This interface will soon cease to be publicly available. Use the new interface instead. Click here to switch over now.

Cookies on our website

We use cookies on this website, mainly to provide a secure browsing experience but also to collect statistics on how the website is used. You can find out more about the cookies we set, the information we store and how we use it on the cookies page.

Skaldic Poetry of the Scandinavian Middle Ages

login: password: stay logged in: help

Note to stanza

1. 12. Guthormr sindri, Hákonardrápa, 6 [Vol. 1, 164]

[5-8]: Remarkable is the construction of two kennings upon the base-word Njǫrðr (nom. sg.) and Nirði (dat. sg.) ‘Njǫrðr <god>’, though cf. a similar use of Baldr in Hharð Lv 5II, continued in ÞjóðA Lv 3II. The first kenning refers to Hákon, the second to his slain opponent, Guthormr Eiríksson. The detailed analysis of the helmingr, and particularly of l. 8 sunda ‘of the inlets’, however, presents difficulties. (a) It is assumed here, with most previous eds (including ÍF 26 and Hkr 1991, with differences of detail) that gen. pl. sunda forms a blood-kenning with one or other of the two kennings in the helmingr. In the construal shown above, the sword-kenning is the determinant of the blood-kenning. A variation on this is to read Njǫrðr raddar sunda hámána nadds ‘Njǫrðr of the voice of the inlets of the high moon of the spear [SHIELD > BLOOD > BATTLE > WARRIOR]’ where the shield-kenning is the determinant of the blood-kenning, but this is not a known pattern (cf. the blood-kennings in Meissner 204-5). Neither solution is unproblematic, since the battle-kenning in l. 6 and the shields-kenning in l. 7 are both logically complete without the addition of sunda ‘of the inlets’. (b) Finnur Jónsson’s analysis (1884, 90; Hkr 1893-1901, IV; tacit in Skj B; LP: hômáni, valbrandr; cf. Björn Magnússon Ólsen 1886, 192) involves two cases of tmesis: há-raddar ‘loud voice’ and val-sunda ‘corpse-inlets’, but this is unnecessary (Sahlgren 1927-8, I, 129). (c) Kock (NN §1932, modifying a solution proposed in NN §1079A) reads sunda víðra landa valbrands vápnunduðum ‘wounded by the weapon of the inlets of the wide lands of the slaughter-fire [SWORD > SHIELDS > BLOOD]’, i.e. ‘wounded by a bloody weapon’, but the syntax implicit in this postulated use of the kenning to qualify vápn ‘weapon’ is dubious (cf. Sahlgren 1927-8, I, 129).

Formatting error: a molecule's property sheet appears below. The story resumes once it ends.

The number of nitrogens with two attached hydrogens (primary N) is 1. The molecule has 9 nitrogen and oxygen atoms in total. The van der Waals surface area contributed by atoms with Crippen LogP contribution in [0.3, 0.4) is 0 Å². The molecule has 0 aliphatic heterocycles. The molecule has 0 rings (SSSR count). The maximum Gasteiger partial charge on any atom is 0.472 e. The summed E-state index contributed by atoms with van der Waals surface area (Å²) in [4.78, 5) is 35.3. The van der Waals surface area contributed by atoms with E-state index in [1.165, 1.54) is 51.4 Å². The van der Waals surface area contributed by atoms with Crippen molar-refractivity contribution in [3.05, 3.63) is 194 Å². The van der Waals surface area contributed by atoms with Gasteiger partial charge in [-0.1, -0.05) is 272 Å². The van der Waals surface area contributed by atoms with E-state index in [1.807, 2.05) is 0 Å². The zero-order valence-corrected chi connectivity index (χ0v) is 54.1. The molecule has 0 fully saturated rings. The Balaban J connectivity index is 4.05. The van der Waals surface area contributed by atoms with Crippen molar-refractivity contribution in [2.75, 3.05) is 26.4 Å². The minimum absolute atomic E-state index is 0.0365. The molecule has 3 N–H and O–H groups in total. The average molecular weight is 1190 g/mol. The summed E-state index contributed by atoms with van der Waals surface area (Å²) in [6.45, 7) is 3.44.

© Skaldic Project Academic Body, unless otherwise noted. Database structure and interface developed by Tarrin Wills. All users of material on this database are reminded that its content may be either subject to copyright restrictions or is the property of the custodians of linked databases that have given permission for members of the skaldic project to use their material for research purposes. Those users who have been given access to as yet unpublished material are further reminded that they may not use, publish or otherwise manipulate such material except with the express permission of the individual editor of the material in question and the General Editor of the volume in which the material is to be published. Applications for permission to use such material should be made in the first instance to the General Editor of the volume in question. All information that appears in the published volumes has been thoroughly reviewed. If you believe some information here is incorrect please contact Tarrin Wills with full details.